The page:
Ten years after the Vietnam War ended, I worked in Malaysia processing Vietnamese refugees, for whom the war never ended. Families and individuals recounted for me their lives post-1975 as they sat across from me on the narrow wooden bench in the tin-roofed shed where I did my interviews. Some of them I will never forget and I wonder still what happened to them.
Linh, a 14-year-old girl, and her 10-year-old brother had been put on a fishing boat by her uncle in the hopes that they would join their father who was in the U.S. The normal five-to-seven-day voyage across the South China Sea had taken them ten days, during which they had run out of food and water and the boat was attacked by pirates. Linh and several of the young women had been raped, one subsequently jumping into the ocean to drown herself. Five people on board had been killed. As I left the camp for the last time before heading back to the U.S., Linh held my hand through the fence. "You are very nice to me. I love you very much," she said. I turned away in tears, overwhelmed by how little in fact I had done for her.
I interviewed a young Cambodian mother who, along with three children under the age of seven, was in jail in Kuala Lumpur because she had crossed illegally from Thailand into Malaysia. (If you entered the country illegally by sea, you were considered a refugee; if you came by land through another country, in this case Thailand, you were an illegal migrant.) She was brought to me in handcuffs and I refused to interview her until they were removed. Her parents, five siblings, and her husband had been killed during the Khmer Rouge regime. I asked her what I could bring her, what did she or her children need in prison until I could arrange for her transfer to the refugee camp? Toothbrushes and flip flops—and permission to enter the U.S. where she could rebuild her children's lives.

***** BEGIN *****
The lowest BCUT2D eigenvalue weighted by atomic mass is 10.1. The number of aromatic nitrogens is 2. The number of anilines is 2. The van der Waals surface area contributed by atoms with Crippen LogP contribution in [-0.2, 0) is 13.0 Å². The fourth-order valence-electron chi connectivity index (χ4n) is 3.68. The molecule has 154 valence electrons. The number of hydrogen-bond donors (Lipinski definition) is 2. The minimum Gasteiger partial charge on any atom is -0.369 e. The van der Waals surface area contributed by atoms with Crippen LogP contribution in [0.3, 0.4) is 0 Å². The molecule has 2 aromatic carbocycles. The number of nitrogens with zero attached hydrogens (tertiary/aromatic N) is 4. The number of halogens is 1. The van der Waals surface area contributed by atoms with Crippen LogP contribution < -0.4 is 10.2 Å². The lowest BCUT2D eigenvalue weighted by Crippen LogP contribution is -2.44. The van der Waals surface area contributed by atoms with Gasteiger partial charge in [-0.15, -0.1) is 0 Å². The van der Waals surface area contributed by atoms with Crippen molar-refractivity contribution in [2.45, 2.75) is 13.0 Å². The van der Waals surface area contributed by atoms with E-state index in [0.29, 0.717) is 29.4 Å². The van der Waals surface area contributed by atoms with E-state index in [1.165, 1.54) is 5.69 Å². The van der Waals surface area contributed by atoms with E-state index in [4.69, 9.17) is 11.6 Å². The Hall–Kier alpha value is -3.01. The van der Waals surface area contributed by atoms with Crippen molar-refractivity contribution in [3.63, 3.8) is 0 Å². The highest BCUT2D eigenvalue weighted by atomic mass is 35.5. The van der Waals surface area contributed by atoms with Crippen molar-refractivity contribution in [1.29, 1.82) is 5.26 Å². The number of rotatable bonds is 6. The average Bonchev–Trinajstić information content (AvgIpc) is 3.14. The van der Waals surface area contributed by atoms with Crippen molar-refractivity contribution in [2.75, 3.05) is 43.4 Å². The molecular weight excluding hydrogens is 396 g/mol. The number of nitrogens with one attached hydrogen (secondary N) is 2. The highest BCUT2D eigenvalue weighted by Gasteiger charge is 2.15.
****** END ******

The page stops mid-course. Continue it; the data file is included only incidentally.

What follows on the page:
Though my memories are thirty years old, today's stories and images of refugees are sadly all too familiar. They still come from lands of conflict and war, some from the margins of society and desperately poor, others well-educated and formerly wealthy, all setting forth on a journey of the unknown to a future they create in their dreams.
How bad has life gotten, I wonder, that you are willing to risk your life, or the lives of those you love, to put them in a small overcrowded boat and head to the open seas? or venture by foot through the Chunnel from France to England (thirty-one miles, with trains ripping by at 186 mph)? or walk for weeks through barren deserts in Sudan, burying your children along the way as they succumb to dehydration and starvation? or journey miles overland from Greece to Germany in the cold rain, while you dodge border guards, sleep in fields and forests, and scavenge for food? That's how bad life has gotten.
Human beings have an inexplicable desire to live and not die. It is the struggle of an infant being born, the last labored breath of the dying, and why we exercise and eat our vegetables. To not move toward life is to accept the inevitability of death—whether that is staying in your neighborhood as it gets bombed, remaining in your village as you starve, or resigning yourself to a future without hope.
We read with admiration of the escape or survival of Jews from Nazi Germany, the courage it took to go on living one more day, or the selfless love with which some sacrificed their own future for the future of their loved ones. And that's precisely the point. When we hear stories of individuals and their courageous struggle to survive, they are no longer a faceless, nameless horde. They are individuals with whom we can identify and we share their sense of longing to live and not die.
When refugees or illegal "aliens" are discussed in the media or by politicians they are, too often, that faceless, nameless horde and our nativist urges trump what all our faiths call on us to do: "Defend the cause of the fatherless and the widow, and love the foreigner residing among you, giving them food and clothing" (Deuteronomy 10:18). In the years leading up to World War 2, the U.S. shut its door on the tens of thousands of Jews who would have/could have escaped the Holocaust if only given a chance. Most will agree that it was a cowardly, shameful act of our government to keep them out. Will we look back on these times with the same sense of regret? We have been given an unprecedented opportunity to be generous and humane. Let us seize the moment and affirm life.
8/10/2016 4:00:00 AM